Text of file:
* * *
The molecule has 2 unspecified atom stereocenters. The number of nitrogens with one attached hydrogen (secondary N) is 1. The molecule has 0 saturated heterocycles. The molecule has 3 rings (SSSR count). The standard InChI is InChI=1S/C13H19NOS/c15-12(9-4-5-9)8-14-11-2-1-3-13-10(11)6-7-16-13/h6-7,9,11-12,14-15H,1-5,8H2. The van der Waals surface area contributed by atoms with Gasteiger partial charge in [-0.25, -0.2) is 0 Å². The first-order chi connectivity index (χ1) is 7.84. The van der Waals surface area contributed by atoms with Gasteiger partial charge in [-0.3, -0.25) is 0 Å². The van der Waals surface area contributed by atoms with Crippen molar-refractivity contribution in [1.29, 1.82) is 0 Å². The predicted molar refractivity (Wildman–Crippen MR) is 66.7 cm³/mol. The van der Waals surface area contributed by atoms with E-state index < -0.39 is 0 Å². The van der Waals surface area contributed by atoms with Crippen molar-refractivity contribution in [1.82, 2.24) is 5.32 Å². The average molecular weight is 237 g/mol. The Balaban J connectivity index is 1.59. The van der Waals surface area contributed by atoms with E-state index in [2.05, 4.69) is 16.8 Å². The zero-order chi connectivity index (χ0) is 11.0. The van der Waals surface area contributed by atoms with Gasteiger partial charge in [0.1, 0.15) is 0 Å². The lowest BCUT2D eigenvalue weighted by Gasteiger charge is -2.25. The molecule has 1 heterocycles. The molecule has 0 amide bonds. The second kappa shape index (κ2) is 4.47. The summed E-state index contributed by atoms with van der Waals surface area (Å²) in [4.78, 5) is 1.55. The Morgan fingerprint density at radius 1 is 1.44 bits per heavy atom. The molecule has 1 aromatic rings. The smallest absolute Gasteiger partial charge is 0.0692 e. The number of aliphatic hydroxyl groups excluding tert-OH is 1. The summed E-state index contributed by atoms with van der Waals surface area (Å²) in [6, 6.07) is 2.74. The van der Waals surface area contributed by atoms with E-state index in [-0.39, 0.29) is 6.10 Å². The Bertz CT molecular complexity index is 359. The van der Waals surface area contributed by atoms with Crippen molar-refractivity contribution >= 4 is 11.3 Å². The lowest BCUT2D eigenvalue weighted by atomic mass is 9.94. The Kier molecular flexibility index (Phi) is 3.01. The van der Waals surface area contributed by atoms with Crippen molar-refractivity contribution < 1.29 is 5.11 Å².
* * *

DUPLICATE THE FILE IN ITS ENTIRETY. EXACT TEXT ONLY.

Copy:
The molecule has 2 unspecified atom stereocenters. The number of nitrogens with one attached hydrogen (secondary N) is 1. The molecule has 0 saturated heterocycles. The molecule has 3 rings (SSSR count). The standard InChI is InChI=1S/C13H19NOS/c15-12(9-4-5-9)8-14-11-2-1-3-13-10(11)6-7-16-13/h6-7,9,11-12,14-15H,1-5,8H2. The van der Waals surface area contributed by atoms with Gasteiger partial charge in [-0.25, -0.2) is 0 Å². The first-order chi connectivity index (χ1) is 7.84. The van der Waals surface area contributed by atoms with Gasteiger partial charge in [-0.3, -0.25) is 0 Å². The van der Waals surface area contributed by atoms with Crippen molar-refractivity contribution in [1.29, 1.82) is 0 Å². The predicted molar refractivity (Wildman–Crippen MR) is 66.7 cm³/mol. The van der Waals surface area contributed by atoms with E-state index < -0.39 is 0 Å². The van der Waals surface area contributed by atoms with Crippen molar-refractivity contribution in [1.82, 2.24) is 5.32 Å². The average molecular weight is 237 g/mol. The Balaban J connectivity index is 1.59. The van der Waals surface area contributed by atoms with E-state index in [2.05, 4.69) is 16.8 Å². The zero-order chi connectivity index (χ0) is 11.0. The van der Waals surface area contributed by atoms with Gasteiger partial charge in [0.1, 0.15) is 0 Å². The lowest BCUT2D eigenvalue weighted by Gasteiger charge is -2.25. The molecule has 1 heterocycles. The molecule has 0 amide bonds. The second kappa shape index (κ2) is 4.47. The summed E-state index contributed by atoms with van der Waals surface area (Å²) in [4.78, 5) is 1.55. The Morgan fingerprint density at radius 1 is 1.44 bits per heavy atom. The molecule has 1 aromatic rings. The smallest absolute Gasteiger partial charge is 0.0692 e. The number of aliphatic hydroxyl groups excluding tert-OH is 1. The summed E-state index contributed by atoms with van der Waals surface area (Å²) in [6, 6.07) is 2.74. The van der Waals surface area contributed by atoms with E-state index in [-0.39, 0.29) is 6.10 Å². The Bertz CT molecular complexity index is 359. The van der Waals surface area contributed by atoms with Crippen molar-refractivity contribution >= 4 is 11.3 Å². The lowest BCUT2D eigenvalue weighted by atomic mass is 9.94. The Kier molecular flexibility index (Phi) is 3.01. The van der Waals surface area contributed by atoms with Crippen molar-refractivity contribution < 1.29 is 5.11 Å².